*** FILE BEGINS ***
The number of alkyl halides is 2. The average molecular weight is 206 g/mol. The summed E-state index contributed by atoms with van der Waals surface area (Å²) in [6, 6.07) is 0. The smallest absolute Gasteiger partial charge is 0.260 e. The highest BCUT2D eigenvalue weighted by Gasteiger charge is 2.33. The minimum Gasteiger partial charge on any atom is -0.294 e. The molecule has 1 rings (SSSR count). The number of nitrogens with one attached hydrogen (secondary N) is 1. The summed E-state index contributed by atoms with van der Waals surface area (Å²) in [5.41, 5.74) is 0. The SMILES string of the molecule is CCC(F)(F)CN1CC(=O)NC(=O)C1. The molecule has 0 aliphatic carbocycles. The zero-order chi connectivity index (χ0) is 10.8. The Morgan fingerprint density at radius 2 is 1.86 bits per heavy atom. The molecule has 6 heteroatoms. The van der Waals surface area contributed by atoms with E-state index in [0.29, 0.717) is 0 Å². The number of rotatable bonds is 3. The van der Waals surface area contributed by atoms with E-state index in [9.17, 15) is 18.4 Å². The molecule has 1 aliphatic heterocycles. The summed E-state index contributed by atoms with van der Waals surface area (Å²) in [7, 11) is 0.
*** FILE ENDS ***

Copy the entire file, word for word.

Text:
The number of alkyl halides is 2. The average molecular weight is 206 g/mol. The summed E-state index contributed by atoms with van der Waals surface area (Å²) in [6, 6.07) is 0. The smallest absolute Gasteiger partial charge is 0.260 e. The highest BCUT2D eigenvalue weighted by Gasteiger charge is 2.33. The minimum Gasteiger partial charge on any atom is -0.294 e. The molecule has 1 rings (SSSR count). The number of nitrogens with one attached hydrogen (secondary N) is 1. The summed E-state index contributed by atoms with van der Waals surface area (Å²) in [5.41, 5.74) is 0. The SMILES string of the molecule is CCC(F)(F)CN1CC(=O)NC(=O)C1. The molecule has 0 aliphatic carbocycles. The zero-order chi connectivity index (χ0) is 10.8. The Morgan fingerprint density at radius 2 is 1.86 bits per heavy atom. The molecule has 6 heteroatoms. The van der Waals surface area contributed by atoms with E-state index in [0.29, 0.717) is 0 Å². The number of rotatable bonds is 3. The van der Waals surface area contributed by atoms with E-state index in [9.17, 15) is 18.4 Å². The molecule has 1 aliphatic heterocycles. The summed E-state index contributed by atoms with van der Waals surface area (Å²) in [7, 11) is 0.